Fertility is a challenge that many women face in their lives. Infertility is a common issue that can cause women to feel anxious, depressed, and hopeless. However, one of the best ways to improve your chances of getting pregnant is through laughter. Laughing is not only good for your physical and mental health, but it can also help boost your chances of becoming pregnant. Here are some ways laughter can help with female fertility.
Laughing can help reduce stress, which is a major factor in infertility. Stress can interfere with the hormones that regulate ovulation and menstruation, making it difficult for women to conceive. When you laugh, your body releases endorphins, which are natural painkillers that help reduce stress and anxiety. Endorphins also help boost your mood and increase your overall sense of well-being.
Improves blood flow
Laughing also improves blood flow, which is essential for female fertility. When you laugh, you increase the flow of blood to your reproductive system. This increased blood flow helps nourish your eggs and uterus, making it easier for you to conceive. Improved blood flow can also help reduce the risk of miscarriage and other complications associated with pregnancy.
Increases immune function
Laughter has been shown to improve immune function. A strong immune system is necessary for fertility because it helps protect your body against infections and diseases that can interfere with conception. When you laugh, your body produces more natural killer cells, which help fight off infections and keep your body healthy.
Inflammation is a common problem that can impact fertility. Inflammation can cause damage to your reproductive system, making it difficult for you to conceive. Laughter has been shown to decrease inflammation in the body, which can help improve fertility. When you laugh, you increase the production of anti-inflammatory cytokines, which help reduce inflammation throughout the body.
Improves social connections
Laughing also helps improve social connections, which can be beneficial for fertility. Social isolation and loneliness can increase stress and anxiety, which can interfere with fertility. When you laugh with others, you strengthen your social connections, which can help reduce stress and increase your overall sense of well-being.
How Clowning Around Improved IVF Success Rates
An interventional study conducted on 220 couples undergoing in-vitro fertilisation (IVF) revealed that the presence of a clown around the time of embryo transfer almost doubled the pregnancy rate. The couples were randomly assigned to either be exposed to a clown’s humorous antics or not during the critical period of embryo transfer. Those who were entertained by the clown experienced a remarkable rise in their pregnancy rates as compared to their counterparts.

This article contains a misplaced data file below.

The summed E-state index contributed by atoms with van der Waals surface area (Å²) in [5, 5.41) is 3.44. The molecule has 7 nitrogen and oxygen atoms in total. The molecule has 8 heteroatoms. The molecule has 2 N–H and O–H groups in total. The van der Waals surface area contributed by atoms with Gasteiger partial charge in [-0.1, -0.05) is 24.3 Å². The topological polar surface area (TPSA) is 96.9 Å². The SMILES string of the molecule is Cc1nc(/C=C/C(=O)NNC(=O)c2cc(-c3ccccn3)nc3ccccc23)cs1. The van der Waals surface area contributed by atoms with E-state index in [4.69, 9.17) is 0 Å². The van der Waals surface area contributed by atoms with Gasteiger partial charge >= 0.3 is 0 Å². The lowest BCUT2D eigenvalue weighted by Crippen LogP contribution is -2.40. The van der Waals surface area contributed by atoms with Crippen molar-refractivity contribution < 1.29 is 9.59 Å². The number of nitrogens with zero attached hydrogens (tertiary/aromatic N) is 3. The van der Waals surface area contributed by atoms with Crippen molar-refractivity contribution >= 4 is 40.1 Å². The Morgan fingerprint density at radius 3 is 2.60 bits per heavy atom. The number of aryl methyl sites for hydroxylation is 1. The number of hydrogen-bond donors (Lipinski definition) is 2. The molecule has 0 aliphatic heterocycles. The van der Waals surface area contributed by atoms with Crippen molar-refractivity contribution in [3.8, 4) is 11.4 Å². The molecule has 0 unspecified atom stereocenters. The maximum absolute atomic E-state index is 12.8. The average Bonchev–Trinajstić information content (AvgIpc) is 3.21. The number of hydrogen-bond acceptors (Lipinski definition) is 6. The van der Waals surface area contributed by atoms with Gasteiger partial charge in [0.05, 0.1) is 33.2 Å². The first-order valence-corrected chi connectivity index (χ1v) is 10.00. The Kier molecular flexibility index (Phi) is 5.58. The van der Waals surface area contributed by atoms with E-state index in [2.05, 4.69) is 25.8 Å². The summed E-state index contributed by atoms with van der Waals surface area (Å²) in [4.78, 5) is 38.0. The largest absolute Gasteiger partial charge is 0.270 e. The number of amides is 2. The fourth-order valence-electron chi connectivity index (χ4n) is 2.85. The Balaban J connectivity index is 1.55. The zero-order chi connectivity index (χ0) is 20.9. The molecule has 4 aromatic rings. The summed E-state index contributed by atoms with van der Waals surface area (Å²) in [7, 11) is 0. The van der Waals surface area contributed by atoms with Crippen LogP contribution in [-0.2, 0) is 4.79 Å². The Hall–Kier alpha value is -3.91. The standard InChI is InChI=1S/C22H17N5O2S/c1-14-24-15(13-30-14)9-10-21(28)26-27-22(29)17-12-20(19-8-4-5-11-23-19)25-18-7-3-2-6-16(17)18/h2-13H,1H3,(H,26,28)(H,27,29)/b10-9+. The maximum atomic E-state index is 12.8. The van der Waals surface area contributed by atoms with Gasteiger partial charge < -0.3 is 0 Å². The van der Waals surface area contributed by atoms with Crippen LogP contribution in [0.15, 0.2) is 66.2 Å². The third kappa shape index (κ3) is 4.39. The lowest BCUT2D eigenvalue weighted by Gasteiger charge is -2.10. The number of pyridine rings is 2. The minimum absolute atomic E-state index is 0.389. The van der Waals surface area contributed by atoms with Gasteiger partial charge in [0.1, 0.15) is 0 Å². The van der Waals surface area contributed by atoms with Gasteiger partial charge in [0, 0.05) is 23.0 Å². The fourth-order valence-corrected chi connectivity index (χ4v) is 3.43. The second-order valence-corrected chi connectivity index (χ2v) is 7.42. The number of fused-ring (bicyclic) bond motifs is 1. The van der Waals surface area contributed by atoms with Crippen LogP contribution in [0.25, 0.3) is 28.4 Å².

The positive impact of laughter on our mental and physical wellbeing has been widely documented in several studies. Humour and mirthful laughter have been found to lower stress, reduce pain, and enhance immune function. It is not surprising that the infusion of laughter into the typically stress-laden environment of an IVF clinic could have a positive impact on success rates.
One hypothesis is that laughter helps to improve blood flow to the uterus, which is essential for a successful embryo implantation. Additionally, laughter has been found to increase the level of endorphins, which are chemicals in the brain responsible for feelings of pleasure and happiness. This may lead to reduced stress levels, which are known to hinder reproductive success.
While this particular study has not yet been replicated, the results are promising and suggest that non-pharmacological interventions, such as clown therapy and laughter, may have the potential to improve IVF outcomes. Healthcare providers, therefore, should seriously consider incorporating such interventions as part of a comprehensive treatment plan.
As the saying goes, laughter is the best medicine, and it appears that this could ring true even in the context of reproductive health.
Photo by Zoom Health
This post first appeared in April 2023